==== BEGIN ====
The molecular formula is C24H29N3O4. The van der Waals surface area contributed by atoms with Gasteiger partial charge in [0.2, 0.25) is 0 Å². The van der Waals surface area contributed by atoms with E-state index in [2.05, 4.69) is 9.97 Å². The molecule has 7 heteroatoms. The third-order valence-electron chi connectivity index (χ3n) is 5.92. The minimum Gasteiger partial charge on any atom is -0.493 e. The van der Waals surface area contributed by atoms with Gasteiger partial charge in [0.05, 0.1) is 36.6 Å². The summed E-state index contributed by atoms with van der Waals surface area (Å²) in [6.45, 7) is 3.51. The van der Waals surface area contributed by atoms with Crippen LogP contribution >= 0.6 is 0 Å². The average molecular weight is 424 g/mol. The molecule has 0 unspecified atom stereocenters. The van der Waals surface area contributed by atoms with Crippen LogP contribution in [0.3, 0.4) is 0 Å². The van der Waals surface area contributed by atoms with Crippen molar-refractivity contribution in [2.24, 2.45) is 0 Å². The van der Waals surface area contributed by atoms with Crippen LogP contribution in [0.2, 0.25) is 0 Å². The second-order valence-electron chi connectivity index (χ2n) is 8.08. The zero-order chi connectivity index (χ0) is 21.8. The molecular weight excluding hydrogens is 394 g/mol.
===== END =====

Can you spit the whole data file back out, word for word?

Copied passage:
The molecular formula is C24H29N3O4. The van der Waals surface area contributed by atoms with Gasteiger partial charge in [0.2, 0.25) is 0 Å². The van der Waals surface area contributed by atoms with E-state index in [2.05, 4.69) is 9.97 Å². The molecule has 7 heteroatoms. The third-order valence-electron chi connectivity index (χ3n) is 5.92. The minimum Gasteiger partial charge on any atom is -0.493 e. The van der Waals surface area contributed by atoms with Gasteiger partial charge in [0.05, 0.1) is 36.6 Å². The summed E-state index contributed by atoms with van der Waals surface area (Å²) in [6.45, 7) is 3.51. The van der Waals surface area contributed by atoms with Crippen LogP contribution >= 0.6 is 0 Å². The average molecular weight is 424 g/mol. The molecule has 0 unspecified atom stereocenters. The van der Waals surface area contributed by atoms with Crippen LogP contribution in [0.3, 0.4) is 0 Å². The van der Waals surface area contributed by atoms with Crippen molar-refractivity contribution in [2.24, 2.45) is 0 Å². The van der Waals surface area contributed by atoms with Crippen LogP contribution in [0.2, 0.25) is 0 Å². The second-order valence-electron chi connectivity index (χ2n) is 8.08. The zero-order chi connectivity index (χ0) is 21.8. The molecular weight excluding hydrogens is 394 g/mol.